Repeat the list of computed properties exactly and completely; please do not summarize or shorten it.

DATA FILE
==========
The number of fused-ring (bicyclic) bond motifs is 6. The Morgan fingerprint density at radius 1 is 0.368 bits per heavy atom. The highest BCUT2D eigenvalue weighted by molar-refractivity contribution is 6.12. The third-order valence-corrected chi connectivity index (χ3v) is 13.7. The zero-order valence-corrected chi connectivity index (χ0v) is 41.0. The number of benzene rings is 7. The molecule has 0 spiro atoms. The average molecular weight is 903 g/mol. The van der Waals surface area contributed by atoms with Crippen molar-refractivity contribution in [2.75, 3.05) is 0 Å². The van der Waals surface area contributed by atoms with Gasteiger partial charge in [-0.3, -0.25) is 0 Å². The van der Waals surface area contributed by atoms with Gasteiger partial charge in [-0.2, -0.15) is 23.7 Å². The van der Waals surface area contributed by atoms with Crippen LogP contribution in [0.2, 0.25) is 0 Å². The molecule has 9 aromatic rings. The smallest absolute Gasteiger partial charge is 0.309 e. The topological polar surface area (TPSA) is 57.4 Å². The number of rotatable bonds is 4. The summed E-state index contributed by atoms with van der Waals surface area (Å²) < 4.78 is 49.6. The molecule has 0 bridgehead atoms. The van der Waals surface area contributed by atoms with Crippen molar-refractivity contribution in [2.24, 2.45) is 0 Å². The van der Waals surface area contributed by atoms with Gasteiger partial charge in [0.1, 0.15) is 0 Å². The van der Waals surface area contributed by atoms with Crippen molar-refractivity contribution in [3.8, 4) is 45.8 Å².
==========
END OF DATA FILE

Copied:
The number of fused-ring (bicyclic) bond motifs is 6. The Morgan fingerprint density at radius 1 is 0.368 bits per heavy atom. The highest BCUT2D eigenvalue weighted by molar-refractivity contribution is 6.12. The third-order valence-corrected chi connectivity index (χ3v) is 13.7. The zero-order valence-corrected chi connectivity index (χ0v) is 41.0. The number of benzene rings is 7. The molecule has 0 spiro atoms. The average molecular weight is 903 g/mol. The van der Waals surface area contributed by atoms with Crippen molar-refractivity contribution in [2.75, 3.05) is 0 Å². The van der Waals surface area contributed by atoms with Gasteiger partial charge in [-0.3, -0.25) is 0 Å². The van der Waals surface area contributed by atoms with Gasteiger partial charge in [-0.2, -0.15) is 23.7 Å². The van der Waals surface area contributed by atoms with Crippen LogP contribution in [0.2, 0.25) is 0 Å². The molecule has 9 aromatic rings. The smallest absolute Gasteiger partial charge is 0.309 e. The topological polar surface area (TPSA) is 57.4 Å². The number of rotatable bonds is 4. The summed E-state index contributed by atoms with van der Waals surface area (Å²) < 4.78 is 49.6. The molecule has 0 bridgehead atoms. The van der Waals surface area contributed by atoms with Crippen molar-refractivity contribution in [2.24, 2.45) is 0 Å². The van der Waals surface area contributed by atoms with Gasteiger partial charge in [0.1, 0.15) is 0 Å². The van der Waals surface area contributed by atoms with Crippen molar-refractivity contribution in [3.8, 4) is 45.8 Å².